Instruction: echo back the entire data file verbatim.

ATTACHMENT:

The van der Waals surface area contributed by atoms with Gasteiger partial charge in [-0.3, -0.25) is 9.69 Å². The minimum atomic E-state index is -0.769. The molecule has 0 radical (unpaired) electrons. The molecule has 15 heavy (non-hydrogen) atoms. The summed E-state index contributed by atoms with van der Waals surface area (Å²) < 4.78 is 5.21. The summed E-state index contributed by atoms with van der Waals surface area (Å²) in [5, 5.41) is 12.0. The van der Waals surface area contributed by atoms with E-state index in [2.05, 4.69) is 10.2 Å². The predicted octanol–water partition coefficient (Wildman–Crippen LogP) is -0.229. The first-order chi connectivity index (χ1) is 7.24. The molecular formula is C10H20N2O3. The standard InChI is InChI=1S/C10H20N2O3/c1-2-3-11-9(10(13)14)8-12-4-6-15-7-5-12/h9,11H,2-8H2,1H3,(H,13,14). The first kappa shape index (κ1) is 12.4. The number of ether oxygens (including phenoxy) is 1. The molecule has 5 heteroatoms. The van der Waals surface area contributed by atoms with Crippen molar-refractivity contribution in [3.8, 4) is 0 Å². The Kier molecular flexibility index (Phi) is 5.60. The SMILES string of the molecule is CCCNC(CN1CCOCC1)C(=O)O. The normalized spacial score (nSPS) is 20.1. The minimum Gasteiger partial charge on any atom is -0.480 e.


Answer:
The van der Waals surface area contributed by atoms with Gasteiger partial charge in [-0.3, -0.25) is 9.69 Å². The minimum atomic E-state index is -0.769. The molecule has 0 radical (unpaired) electrons. The molecule has 15 heavy (non-hydrogen) atoms. The summed E-state index contributed by atoms with van der Waals surface area (Å²) < 4.78 is 5.21. The summed E-state index contributed by atoms with van der Waals surface area (Å²) in [5, 5.41) is 12.0. The van der Waals surface area contributed by atoms with E-state index in [2.05, 4.69) is 10.2 Å². The predicted octanol–water partition coefficient (Wildman–Crippen LogP) is -0.229. The first-order chi connectivity index (χ1) is 7.24. The molecular formula is C10H20N2O3. The standard InChI is InChI=1S/C10H20N2O3/c1-2-3-11-9(10(13)14)8-12-4-6-15-7-5-12/h9,11H,2-8H2,1H3,(H,13,14). The first kappa shape index (κ1) is 12.4. The number of ether oxygens (including phenoxy) is 1. The molecule has 5 heteroatoms. The van der Waals surface area contributed by atoms with Crippen molar-refractivity contribution in [3.8, 4) is 0 Å². The Kier molecular flexibility index (Phi) is 5.60. The SMILES string of the molecule is CCCNC(CN1CCOCC1)C(=O)O. The normalized spacial score (nSPS) is 20.1. The minimum Gasteiger partial charge on any atom is -0.480 e.